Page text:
The is also based on drive-defence model which was advanced by Freud.
The second topology one includes the less common dreams whose meaning are different and should therefore be treated and handled in the light of latest theoretical frameworks as advanced by Kohut Self-psychology. He referred to these dreams as “Self-state dreams” which are experienced when the patient’s psychological structure stability is in jeopardy .Such crisis or threat usually occur in different pathological states, the states can however vary from being hyper-stimulation (maniacal), to tension reduction in approach of a depressed state. This might lead to a serious problem related to the of the psychic structure’s disintegration .
Kohut in (1977) stated that the act of exhibiting the elements of a dream makes up the attempt by the unconscious to tackle the psychological dangers that are related to the actual processes portrayed in the visual images in the dream
Through the process of symbolic manifestations, Stolorow (1989) pointed out that images in the dream due necessitates the covering and merging of a threat to the self and the incorporation asolid attempt to repair. The main function of the dream is therefore to protect the psychological faculty through process of concretisation in a reparative manner. This one advertently denotes a definite form that is associated to the dreadful experience that is related to self-dissolution.
Kohut did not advance a comprehensive a dream theory, however had a series of key intuitions that were organized by J. Fosshage later in his works.
Kohut insists that an individual’s psychology has the capacity to self-regulate. This is however organized through comprehensive relationships with others. The self-regulatory activity occurs through images in the dream and they tend to serve a protective role for the psychology when there is a threat to its integrity
Kohut however initially limited the “self-state dreams” to a just a few of dreams, he progressively expanded this category. In the end he included these few dreams those that had positive experience of transformation which happened with the feeling of a strong, and yet very harmonic self that has been subjected to a totally new dimension. The dream therefore portrays symbolically this transformation and places it in a “concrete” state (Kohut 1979).
J. Fosshage however draws a solution that the dream do perform a complex role which involve integrating and synthesising, making a comparisons and analysis of different sources, that range from the neurophysiologic research targeted at R.E.M. sleep to the cognitive studies, and the psychoanalytic theories based on theoretical framework not having a relationship with the classical model. While referring to is own clinical experience, Fosshage asserts that the most fundamental functions of dreaming geared towards the development, servicing and the process of reintegrating the psychological domain.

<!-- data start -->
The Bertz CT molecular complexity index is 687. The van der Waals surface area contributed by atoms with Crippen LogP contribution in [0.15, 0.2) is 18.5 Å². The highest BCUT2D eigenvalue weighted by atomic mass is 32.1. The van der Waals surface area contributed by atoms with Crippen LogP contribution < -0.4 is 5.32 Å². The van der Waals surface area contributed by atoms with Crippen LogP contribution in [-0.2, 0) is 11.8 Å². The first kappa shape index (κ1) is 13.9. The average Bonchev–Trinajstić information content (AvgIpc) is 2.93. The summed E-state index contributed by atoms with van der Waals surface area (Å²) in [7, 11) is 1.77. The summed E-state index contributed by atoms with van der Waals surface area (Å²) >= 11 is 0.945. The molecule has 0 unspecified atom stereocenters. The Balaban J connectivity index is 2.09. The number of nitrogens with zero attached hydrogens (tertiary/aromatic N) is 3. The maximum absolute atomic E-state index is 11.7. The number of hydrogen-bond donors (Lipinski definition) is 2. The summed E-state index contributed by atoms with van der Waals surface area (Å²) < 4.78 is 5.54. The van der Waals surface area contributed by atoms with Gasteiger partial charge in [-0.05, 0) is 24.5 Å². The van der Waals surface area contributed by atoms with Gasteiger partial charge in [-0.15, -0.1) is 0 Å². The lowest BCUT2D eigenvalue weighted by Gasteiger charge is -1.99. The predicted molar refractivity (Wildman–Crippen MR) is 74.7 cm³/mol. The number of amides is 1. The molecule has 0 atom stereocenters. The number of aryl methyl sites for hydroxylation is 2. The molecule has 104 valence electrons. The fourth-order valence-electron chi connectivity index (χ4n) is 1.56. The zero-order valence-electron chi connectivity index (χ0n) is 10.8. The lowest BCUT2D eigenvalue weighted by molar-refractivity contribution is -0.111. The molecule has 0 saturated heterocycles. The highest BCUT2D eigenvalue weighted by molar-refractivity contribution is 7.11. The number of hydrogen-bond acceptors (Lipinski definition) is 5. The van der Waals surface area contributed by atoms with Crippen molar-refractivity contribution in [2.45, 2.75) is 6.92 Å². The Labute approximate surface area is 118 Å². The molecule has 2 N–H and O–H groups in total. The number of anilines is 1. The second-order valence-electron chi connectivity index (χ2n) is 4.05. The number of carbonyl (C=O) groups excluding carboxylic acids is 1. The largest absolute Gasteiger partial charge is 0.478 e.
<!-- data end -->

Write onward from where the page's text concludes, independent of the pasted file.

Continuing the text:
Developmental function refers to the possibility of bringing together several processes of change through the ability to represent them using symbols (Fosshage,1987): by way of images the dream acquire form and then foresees the entire development functions that are still blurred to the conscious mind. Latest psychological configurations that assist in organising the psychological life of the dreamer and new relational attributes can be emerged.
To show these concepts, Fosshage narrated the dream of certain a woman in her fifties: she was very intelligent and had a successful professional life. She however was emotionally repressed and therefore had a very confined life-style. After many months of psychotherapeutic treatment, she woman dreamed that she was the driver of a certain a Porsche which was fire-red in color. The image of the Porsche car hinted to the integral and “emotive” element of her personality had begun to re-emerge and develop due to the analytical relationship she had acquired. This had however still not manifested in her conscious life.
Other important roles of the dream involve maintaining and reintegrating the psychological configuration. These are two related functions: the word “reintegration” does refer to the very serious clinical cases in which a patient fears the risk associated with the disintegration of his or her mind. In this case we can detect a very profound analogy using Kohut’s ideas.He advanced a theory which stated and defined the existence of “self-state dreams.” He noted that an individual can feel endangered due to a compromise of the integrity of his or her psychology. Conversely,-word “maintenance” do refer to the actual necessity of maintaining a firm and yet structured principles whose role is the act of organising an individual’s psychological manifestations with an aim of guaranteeing a feeling of internal cohesion.